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Safety Considerations

Food and Water Safety

  • Travelers’ diarrhea is the most common travel-related illness. It can occur anywhere, but the highest-risk destinations are in most of Asia (except for Japan) as well as the Middle East, Africa, Mexico, and Central and South America.
  • Avoid salads, uncooked vegetables, and unpasteurized milk and milk products such as cheese.
  • Eat only food that has been cooked and is still hot.
  • Eat only fruit washed in clean water and then peeled by you personally.
  • Do not consume food and beverages obtained from street vendors.
  • Wash hands or use hand gel with more than 60% alcohol prior to eating, after using the bathroom, and after direct contact with children, animals or any feces.
  • Avoid swallowing water or submerging your head underwater while swimming.
  • Avoid swimming with open cuts or abrasions that might serve as entry points for pathogens.
  • Drink a beverage directly from the can or bottle rather than from a questionable container.
  • Boiling is the most reliable method to make water safe for drinking. Water should be kept at a full boil for at least one minute (three minutes in high altitude regions).
Last updated: 19 Oct 2016

Protection against Insects

Tick, mite, and mosquito-borne parasitic and viral infections characteristically are diseases linked to geographic or ecologic regions, and transmission often varies seasonally. The personalized trip brief you generate by using the Worldcue Trip Planner or registering your trip will include alerts and specific precautions relevant to your destination.

  • Avoid outdoor activity during twilight periods when mosquitoes are most active.
  • Wear long sleeve shirts, long pants, and hats to minimize areas of exposed skin. Tuck in your shirt.
  • Apply repellents to clothing, shoes, tents, mosquito nets, and other gear to enhance protection.
  • Inspect yourself and your clothing for ticks, during outdoor activity and at the end of the day.
  • Bed nets are essential to provide protection from insect bites. Bed nets are most effective when treated with a repellent such as permethrin.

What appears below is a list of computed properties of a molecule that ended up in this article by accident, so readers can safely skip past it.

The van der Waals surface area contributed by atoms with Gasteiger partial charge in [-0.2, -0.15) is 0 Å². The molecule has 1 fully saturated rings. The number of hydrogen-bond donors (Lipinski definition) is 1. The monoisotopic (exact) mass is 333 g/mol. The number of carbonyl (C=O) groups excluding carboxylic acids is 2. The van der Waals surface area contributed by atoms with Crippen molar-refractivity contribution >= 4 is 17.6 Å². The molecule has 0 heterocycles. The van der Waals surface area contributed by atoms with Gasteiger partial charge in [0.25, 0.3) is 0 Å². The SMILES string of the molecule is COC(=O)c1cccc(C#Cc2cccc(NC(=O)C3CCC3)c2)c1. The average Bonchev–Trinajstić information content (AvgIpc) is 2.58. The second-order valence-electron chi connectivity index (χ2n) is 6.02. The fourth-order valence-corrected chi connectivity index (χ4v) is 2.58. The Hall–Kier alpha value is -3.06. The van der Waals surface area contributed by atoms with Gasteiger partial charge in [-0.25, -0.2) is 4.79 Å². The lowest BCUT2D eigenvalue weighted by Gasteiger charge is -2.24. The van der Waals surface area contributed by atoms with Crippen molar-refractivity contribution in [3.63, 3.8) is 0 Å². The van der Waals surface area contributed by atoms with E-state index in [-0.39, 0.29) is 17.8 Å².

• If traveling to areas with active mosquito-borne transmission of Zika virus, use EPA-approved bug spray with at least 20% DEET (most common active ingredient in insect repellents), sleep under a mosquito net, and try to stay inside in air-conditioned buildings.
Last updated: 19 Oct 2016

Protection against Animals

  • Reduce your chances of getting rabies and other infections by avoiding contact with animals, especially stray or wild dogs that account for the highest incidence of rabies outside the US.
  • If bitten, rinse profusely with soap and water for 15 minutes and call the number on your insurance card to be guided an appropriate clinic. It is important to do this ASAP as you will need 5 doses of the vaccine to avoid getting rabies after a bite. If rabies is indicated, it is fatal.
  • Reduce the chance of being bitten or stung by snakes, scorpions, or spiders by wearing shoes with socks, shaking out footgear immediately before putting it on, and covering headgear that is not being worn.
  • Avoid caves and bats.
  • Avoid live birds and poultry markets to minimize the risk of exposure to Avian Influenza.
Last updated: 19 Oct 2016

Road Safety

The number one cause of mortality abroad is MOTORCYCLE accidents, closely followed by AUTOMOBILE accidents (including buses, vans, etc). Be aware of safety precautions to reduce risk. Wear a helmet and buckle your seatbelt whenever possible. In addition, be aware of traffic patterns and local road culture. 

Please also review these safety checklists for taxi and bus travel and pedestrian travel:

Last updated: 19 Oct 2016

Violence-Related Threats

Preventative measures for violence-related injuries include limiting your travel at night and varying your travel routes, traveling with a companion, avoiding accommodations on the ground floor and immediately next to the stairs. Further precautions could include carrying a portable door intruder alarm, a smoke alarm, and a rubber door stop that can be used as a supplemental door lock.

Last updated: 26 Sep 2017


Computers, cell phones, purses, watches, and wallets have high street value and can be quickly stolen if you are not alert. Be sure to backup digital data regularly. Do not leave laptops unattended anywhere, and lock or secure them in safe places. Report stolen items to police and get a written report.

Last updated: 19 Oct 2016

Other Tips

  • Don’t walk alone late at night.
  • Keep your valuables locked and as safe as possible.
  • Political protests and uprisings should be avoided.


Check out the following resources for more information:

Last updated: 27 Sep 2017
Last updated: 19 Oct 2016